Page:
Don’t judge your book by its cover

Dear editor:

This is in response to Marchae Grair’s article in Wednesday’s Stater. How we envision the “tower of Babel for the 21st century” depends less on our perceiving of difference than on our conducting our daily routines. The deeper we stare in the mirror, the more flaws we find the same. It starts with the difference we inspire in our own heads.

Yet difference is never a one-way glaze. We are very sensitive when it comes to someone else’s inability to recognize us for what we aspire to be, and we are very quick and careless in our skill to hate someone for not respecting us enough for our most obvious traits.

To me, personally, that carelessness was linked to many teachers, coaches, and schoolmates mispronouncing my last name (Dziubinski, until I took my first wife’s last name). I grew up in East Germany and was otherwise as cookie-cutter German as it gets, i.e., as blond, blue-eyed and self-righteous as everyone else. Nonetheless, I stuck out: stupid name, stupid Polack father I didn’t even know and yet another idiot who couldn’t pronounce my name.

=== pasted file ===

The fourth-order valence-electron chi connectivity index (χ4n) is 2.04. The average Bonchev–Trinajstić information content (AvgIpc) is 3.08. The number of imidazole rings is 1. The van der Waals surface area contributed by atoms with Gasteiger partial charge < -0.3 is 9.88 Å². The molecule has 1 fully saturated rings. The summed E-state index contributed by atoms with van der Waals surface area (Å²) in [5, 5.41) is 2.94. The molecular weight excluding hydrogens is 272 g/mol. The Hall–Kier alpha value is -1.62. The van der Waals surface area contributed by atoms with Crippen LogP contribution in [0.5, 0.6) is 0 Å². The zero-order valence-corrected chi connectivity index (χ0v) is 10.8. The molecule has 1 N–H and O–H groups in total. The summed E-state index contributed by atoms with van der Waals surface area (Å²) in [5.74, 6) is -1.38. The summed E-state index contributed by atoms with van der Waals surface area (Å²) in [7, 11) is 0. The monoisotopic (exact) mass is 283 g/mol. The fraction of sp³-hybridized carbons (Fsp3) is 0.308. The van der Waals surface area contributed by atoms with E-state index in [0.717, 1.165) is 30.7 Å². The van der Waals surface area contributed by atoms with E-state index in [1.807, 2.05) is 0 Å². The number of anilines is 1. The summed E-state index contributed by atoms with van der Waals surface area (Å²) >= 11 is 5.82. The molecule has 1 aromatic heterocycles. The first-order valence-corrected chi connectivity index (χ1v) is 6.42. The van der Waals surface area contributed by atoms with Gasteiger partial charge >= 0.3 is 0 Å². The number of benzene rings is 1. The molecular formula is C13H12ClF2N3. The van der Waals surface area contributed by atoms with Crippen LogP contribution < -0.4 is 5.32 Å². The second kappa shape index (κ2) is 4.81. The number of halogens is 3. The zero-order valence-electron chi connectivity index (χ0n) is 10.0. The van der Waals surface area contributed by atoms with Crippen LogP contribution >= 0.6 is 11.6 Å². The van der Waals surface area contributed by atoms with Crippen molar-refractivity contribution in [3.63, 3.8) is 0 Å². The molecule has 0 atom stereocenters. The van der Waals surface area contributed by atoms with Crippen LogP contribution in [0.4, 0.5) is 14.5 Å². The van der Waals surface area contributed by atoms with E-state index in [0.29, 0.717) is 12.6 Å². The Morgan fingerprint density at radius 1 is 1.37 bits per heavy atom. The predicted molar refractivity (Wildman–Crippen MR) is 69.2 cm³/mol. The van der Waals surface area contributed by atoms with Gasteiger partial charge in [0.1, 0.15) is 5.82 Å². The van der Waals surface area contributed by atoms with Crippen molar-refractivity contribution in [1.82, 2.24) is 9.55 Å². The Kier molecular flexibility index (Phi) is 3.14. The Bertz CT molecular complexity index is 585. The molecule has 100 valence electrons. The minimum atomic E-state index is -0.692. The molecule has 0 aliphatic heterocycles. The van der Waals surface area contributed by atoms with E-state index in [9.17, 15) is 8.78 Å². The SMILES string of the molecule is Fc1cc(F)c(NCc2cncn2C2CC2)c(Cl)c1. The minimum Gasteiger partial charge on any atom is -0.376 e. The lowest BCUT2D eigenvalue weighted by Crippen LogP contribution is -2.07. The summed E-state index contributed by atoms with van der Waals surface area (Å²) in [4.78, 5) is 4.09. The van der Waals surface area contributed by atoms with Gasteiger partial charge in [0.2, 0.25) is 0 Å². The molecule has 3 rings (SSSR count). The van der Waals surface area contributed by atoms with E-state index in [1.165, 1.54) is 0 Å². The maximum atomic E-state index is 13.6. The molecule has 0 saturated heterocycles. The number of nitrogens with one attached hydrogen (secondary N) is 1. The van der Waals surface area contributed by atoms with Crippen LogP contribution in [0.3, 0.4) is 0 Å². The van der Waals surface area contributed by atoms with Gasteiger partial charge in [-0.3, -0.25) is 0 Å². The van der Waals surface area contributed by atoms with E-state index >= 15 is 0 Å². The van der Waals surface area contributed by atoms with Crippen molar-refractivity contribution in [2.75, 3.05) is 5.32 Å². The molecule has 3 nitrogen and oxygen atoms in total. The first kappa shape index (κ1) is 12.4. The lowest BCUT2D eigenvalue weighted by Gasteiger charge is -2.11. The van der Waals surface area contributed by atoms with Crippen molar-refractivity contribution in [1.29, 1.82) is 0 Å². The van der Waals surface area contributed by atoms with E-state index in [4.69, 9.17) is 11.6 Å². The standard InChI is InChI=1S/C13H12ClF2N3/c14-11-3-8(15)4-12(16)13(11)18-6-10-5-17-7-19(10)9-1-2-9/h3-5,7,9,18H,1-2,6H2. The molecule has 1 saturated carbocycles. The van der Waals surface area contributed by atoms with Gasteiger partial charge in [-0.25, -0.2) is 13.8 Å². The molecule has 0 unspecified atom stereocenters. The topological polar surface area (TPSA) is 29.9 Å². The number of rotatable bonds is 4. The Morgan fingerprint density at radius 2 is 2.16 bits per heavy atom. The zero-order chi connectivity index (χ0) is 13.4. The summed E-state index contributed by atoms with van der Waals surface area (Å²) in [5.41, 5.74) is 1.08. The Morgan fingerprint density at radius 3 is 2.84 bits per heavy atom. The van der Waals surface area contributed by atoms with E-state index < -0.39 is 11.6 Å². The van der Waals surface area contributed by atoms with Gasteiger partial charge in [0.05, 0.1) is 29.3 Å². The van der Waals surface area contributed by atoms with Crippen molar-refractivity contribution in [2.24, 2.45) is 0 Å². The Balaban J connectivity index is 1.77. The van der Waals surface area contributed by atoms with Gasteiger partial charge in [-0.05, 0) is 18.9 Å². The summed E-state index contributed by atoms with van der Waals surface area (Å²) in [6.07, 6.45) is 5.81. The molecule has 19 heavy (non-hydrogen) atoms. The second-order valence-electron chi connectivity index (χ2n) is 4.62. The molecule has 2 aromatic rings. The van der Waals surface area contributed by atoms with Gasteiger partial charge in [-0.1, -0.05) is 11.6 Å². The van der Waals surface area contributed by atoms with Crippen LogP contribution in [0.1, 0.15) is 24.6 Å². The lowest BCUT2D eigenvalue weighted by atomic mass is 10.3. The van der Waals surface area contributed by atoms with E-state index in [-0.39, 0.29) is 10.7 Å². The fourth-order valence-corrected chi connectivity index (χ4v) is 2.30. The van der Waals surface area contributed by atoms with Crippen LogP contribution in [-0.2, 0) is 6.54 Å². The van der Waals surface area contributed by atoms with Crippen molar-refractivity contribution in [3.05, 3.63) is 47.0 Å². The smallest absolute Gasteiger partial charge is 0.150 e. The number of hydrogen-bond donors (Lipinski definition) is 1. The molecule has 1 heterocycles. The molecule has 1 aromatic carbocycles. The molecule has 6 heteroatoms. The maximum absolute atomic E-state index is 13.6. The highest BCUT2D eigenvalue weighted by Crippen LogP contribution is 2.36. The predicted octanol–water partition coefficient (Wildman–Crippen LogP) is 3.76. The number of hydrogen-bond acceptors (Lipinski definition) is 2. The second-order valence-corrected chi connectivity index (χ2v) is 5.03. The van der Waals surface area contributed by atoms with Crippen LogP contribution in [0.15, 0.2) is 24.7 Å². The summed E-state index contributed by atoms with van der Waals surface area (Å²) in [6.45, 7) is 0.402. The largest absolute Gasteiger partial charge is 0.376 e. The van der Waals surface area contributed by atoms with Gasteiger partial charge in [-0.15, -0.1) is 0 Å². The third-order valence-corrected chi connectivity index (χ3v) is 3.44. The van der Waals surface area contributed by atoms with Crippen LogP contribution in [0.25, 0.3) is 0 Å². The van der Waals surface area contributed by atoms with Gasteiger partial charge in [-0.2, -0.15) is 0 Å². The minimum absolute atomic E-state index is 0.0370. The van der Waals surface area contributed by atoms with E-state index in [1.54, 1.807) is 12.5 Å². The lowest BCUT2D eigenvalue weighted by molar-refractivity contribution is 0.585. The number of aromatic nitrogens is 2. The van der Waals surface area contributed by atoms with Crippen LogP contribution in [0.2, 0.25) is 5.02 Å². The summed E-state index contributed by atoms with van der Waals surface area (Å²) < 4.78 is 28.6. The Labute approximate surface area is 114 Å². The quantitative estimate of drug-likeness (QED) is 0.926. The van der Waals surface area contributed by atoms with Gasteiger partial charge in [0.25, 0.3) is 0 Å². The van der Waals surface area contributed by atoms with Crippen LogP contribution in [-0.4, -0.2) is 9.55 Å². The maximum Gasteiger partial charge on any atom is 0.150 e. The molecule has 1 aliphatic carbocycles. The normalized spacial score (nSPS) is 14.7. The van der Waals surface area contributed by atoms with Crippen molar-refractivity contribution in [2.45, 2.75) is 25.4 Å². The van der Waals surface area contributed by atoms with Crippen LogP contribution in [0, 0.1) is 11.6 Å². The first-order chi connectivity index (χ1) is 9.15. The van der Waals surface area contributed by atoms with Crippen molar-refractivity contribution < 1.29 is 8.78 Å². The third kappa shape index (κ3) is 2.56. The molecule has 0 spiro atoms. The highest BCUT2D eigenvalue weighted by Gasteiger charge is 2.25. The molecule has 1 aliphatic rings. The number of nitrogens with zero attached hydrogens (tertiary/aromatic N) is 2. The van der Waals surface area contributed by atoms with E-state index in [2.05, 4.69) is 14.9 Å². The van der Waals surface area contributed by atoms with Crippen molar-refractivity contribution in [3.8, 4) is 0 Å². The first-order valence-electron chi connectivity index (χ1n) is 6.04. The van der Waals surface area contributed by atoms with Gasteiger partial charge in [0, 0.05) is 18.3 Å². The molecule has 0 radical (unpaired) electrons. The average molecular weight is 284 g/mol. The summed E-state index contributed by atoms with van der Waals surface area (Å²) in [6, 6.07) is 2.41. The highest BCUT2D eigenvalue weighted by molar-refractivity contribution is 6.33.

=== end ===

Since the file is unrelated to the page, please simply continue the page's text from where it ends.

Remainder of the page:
Funny thing, not until I started studying Russian and Polish at the University of Potsdam did I find out that I had never pronounced my own name right, either. One of my Polish professors corrected my “tsiu-binski” to “dzhu-binski,” can you imagine? So, there I was, 23, fully exposed and humiliated, once again, after having hated so many for the wrong reasons.

Changing my name to Rosen hasn’t quite cured my cruel sense of difference, but it has helped me become more aware of the Babylonian rubble within myself. For fear of repeating myself, I do think that before we attack others for not recognizing that overcoming our differences might be the only way for the human project to survive, we should start changing the stare at our very own flaws. Only by taking ourselves less seriously in our pursuit of what we think should make others (as much as each other) happy can we keep difference where it belongs, in the Babylonian ruins of our heads.

Frank Rosen,

doctoral candidate (LRSP – English)